Ag service keeps up with the trendsPublished 10:50am Thursday, May 29, 2014
HARTLAND — For over 30 years, L&D Ag Service has been one step ahead of agriculture trends.
The business has expanded thanks to cutting-edge technology playing a bigger part in agriculture over the past 10 years, according to part owner and general manager Travis Routh.
L&D, at 408 Broadway St. in Hartland, manages and sells fertilizing and precision ag equipment, such as planters and applicators largely used in corn and soybean farming.
One of their largely expanding sources of revenue is their fertilizer kits. The kits include pumps for the liquid fertilizer, tanks to house them in and plumbing to keep the whole system running, among other parts. L&D has taken the kits to a number of national trade shows, and they’re now sold to customers in 25 states, as well as Canada and Russia.
Another major product base L&D offers is different precision equipment, like GPS and electronic application controls. Different technological advances now make it possible for farmers to map out crops electronically and use such applications as auto steering.
According to Routh, L&D has been able to keep on trend with different advances in technology thanks to smaller company trade shows bringing about the new applications before their larger competitors do. Routh said that L&D employees are also interested in electronic components and make a point to keep up with them. He said the technological transition has largely been seamless for customers, with early adapters catching on relatively quickly and having a trickle-down effect to the rest of the customer base.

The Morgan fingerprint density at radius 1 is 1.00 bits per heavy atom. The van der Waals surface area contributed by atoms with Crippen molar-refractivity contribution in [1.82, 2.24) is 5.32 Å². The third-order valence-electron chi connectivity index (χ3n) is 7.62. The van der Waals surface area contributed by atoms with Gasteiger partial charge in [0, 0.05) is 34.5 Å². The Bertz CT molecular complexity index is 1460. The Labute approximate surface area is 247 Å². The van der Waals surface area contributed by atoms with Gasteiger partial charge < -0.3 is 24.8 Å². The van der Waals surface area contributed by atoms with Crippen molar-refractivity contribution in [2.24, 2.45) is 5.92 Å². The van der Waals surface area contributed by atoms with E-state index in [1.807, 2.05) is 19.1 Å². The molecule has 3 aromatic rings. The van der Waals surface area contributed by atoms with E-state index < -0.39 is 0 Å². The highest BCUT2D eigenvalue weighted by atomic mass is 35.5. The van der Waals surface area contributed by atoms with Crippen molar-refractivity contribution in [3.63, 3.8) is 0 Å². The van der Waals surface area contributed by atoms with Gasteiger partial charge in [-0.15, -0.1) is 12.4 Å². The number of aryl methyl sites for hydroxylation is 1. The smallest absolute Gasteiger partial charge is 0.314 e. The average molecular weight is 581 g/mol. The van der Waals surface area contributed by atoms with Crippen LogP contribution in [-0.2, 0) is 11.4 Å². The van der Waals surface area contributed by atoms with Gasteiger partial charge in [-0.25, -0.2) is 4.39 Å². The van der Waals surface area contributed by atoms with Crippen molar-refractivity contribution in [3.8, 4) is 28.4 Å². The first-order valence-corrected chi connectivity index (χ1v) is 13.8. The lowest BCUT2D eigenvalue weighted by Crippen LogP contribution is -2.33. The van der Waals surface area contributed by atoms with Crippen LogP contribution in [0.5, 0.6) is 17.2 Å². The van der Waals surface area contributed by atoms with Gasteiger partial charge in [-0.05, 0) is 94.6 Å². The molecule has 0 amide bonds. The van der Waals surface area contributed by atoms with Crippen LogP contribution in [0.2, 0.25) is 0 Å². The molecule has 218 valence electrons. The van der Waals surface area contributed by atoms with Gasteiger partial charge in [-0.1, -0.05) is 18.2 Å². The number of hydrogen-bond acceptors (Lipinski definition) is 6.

“It’s about figuring out what will sell, what will work and what people will buy,” he said.
Routh owns L&D with Larry Nelson and Matt Mithun. Nelson is the original owner and opened the business in 1981. He brought Routh and Mithun in as part-owners seven years ago as part of his secession plan, as he plans to retire in about a year.
L&D has roughly 25 employees, all of which hail from the Freeborn and Hartland areas. Routh said almost all of the employees have some kind of background in agriculture, from farming to working in fertilizer plants. Routh has a bachelor’s degree from the University of Wisconsin-River Falls.
The bigger challenges L&D faces are unpredictable growing seasons, the economy and keeping up with trends, Routh said. Right now, while he said commodity prices could be better, the weather is improving and crop variable are looking much better than they were two weeks ago.
For Routh, the best part of the business is the variety from day to day. His daily responsibilities vary from sales, human resources, employee issues, inventory, advertising and maintenance, among others.
“I like doing something different every day,” he said. “I don’t think I’d do well with monotony.”